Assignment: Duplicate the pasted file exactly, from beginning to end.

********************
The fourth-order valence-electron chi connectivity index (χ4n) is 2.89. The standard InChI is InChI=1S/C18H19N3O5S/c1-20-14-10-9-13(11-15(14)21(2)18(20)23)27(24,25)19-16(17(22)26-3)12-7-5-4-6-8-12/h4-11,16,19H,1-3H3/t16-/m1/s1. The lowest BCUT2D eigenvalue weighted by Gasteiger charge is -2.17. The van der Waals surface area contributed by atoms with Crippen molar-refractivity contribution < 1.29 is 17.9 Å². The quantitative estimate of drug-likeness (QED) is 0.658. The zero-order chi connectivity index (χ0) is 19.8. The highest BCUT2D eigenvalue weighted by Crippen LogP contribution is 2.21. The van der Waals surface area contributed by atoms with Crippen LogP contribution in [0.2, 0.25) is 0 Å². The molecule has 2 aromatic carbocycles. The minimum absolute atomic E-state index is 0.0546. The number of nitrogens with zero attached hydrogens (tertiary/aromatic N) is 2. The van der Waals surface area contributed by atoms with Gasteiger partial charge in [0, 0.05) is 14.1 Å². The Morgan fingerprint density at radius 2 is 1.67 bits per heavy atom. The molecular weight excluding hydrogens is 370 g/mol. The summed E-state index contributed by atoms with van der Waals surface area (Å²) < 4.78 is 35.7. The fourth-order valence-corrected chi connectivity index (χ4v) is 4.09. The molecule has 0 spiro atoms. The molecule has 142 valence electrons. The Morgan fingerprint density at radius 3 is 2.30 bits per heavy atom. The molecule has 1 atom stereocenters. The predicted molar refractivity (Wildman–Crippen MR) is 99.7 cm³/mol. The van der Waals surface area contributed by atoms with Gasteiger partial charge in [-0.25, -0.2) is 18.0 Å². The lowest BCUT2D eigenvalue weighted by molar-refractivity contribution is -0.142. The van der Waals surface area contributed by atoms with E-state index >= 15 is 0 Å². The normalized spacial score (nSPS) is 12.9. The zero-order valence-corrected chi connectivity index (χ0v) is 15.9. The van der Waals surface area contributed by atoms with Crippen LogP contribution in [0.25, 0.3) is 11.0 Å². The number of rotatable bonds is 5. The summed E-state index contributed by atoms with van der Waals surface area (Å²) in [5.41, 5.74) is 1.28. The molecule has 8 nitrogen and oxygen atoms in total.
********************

The fourth-order valence-electron chi connectivity index (χ4n) is 2.89. The standard InChI is InChI=1S/C18H19N3O5S/c1-20-14-10-9-13(11-15(14)21(2)18(20)23)27(24,25)19-16(17(22)26-3)12-7-5-4-6-8-12/h4-11,16,19H,1-3H3/t16-/m1/s1. The lowest BCUT2D eigenvalue weighted by Gasteiger charge is -2.17. The van der Waals surface area contributed by atoms with Crippen molar-refractivity contribution < 1.29 is 17.9 Å². The quantitative estimate of drug-likeness (QED) is 0.658. The zero-order chi connectivity index (χ0) is 19.8. The highest BCUT2D eigenvalue weighted by Crippen LogP contribution is 2.21. The van der Waals surface area contributed by atoms with Crippen LogP contribution in [0.2, 0.25) is 0 Å². The molecule has 2 aromatic carbocycles. The minimum absolute atomic E-state index is 0.0546. The number of nitrogens with zero attached hydrogens (tertiary/aromatic N) is 2. The van der Waals surface area contributed by atoms with Gasteiger partial charge in [0, 0.05) is 14.1 Å². The Morgan fingerprint density at radius 2 is 1.67 bits per heavy atom. The molecular weight excluding hydrogens is 370 g/mol. The summed E-state index contributed by atoms with van der Waals surface area (Å²) < 4.78 is 35.7. The fourth-order valence-corrected chi connectivity index (χ4v) is 4.09. The molecule has 0 spiro atoms. The molecule has 142 valence electrons. The Morgan fingerprint density at radius 3 is 2.30 bits per heavy atom. The molecule has 1 atom stereocenters. The predicted molar refractivity (Wildman–Crippen MR) is 99.7 cm³/mol. The van der Waals surface area contributed by atoms with Gasteiger partial charge in [-0.25, -0.2) is 18.0 Å². The lowest BCUT2D eigenvalue weighted by molar-refractivity contribution is -0.142. The van der Waals surface area contributed by atoms with E-state index >= 15 is 0 Å². The normalized spacial score (nSPS) is 12.9. The zero-order valence-corrected chi connectivity index (χ0v) is 15.9. The van der Waals surface area contributed by atoms with Crippen LogP contribution in [0.25, 0.3) is 11.0 Å². The number of rotatable bonds is 5. The summed E-state index contributed by atoms with van der Waals surface area (Å²) in [5.41, 5.74) is 1.28. The molecule has 8 nitrogen and oxygen atoms in total.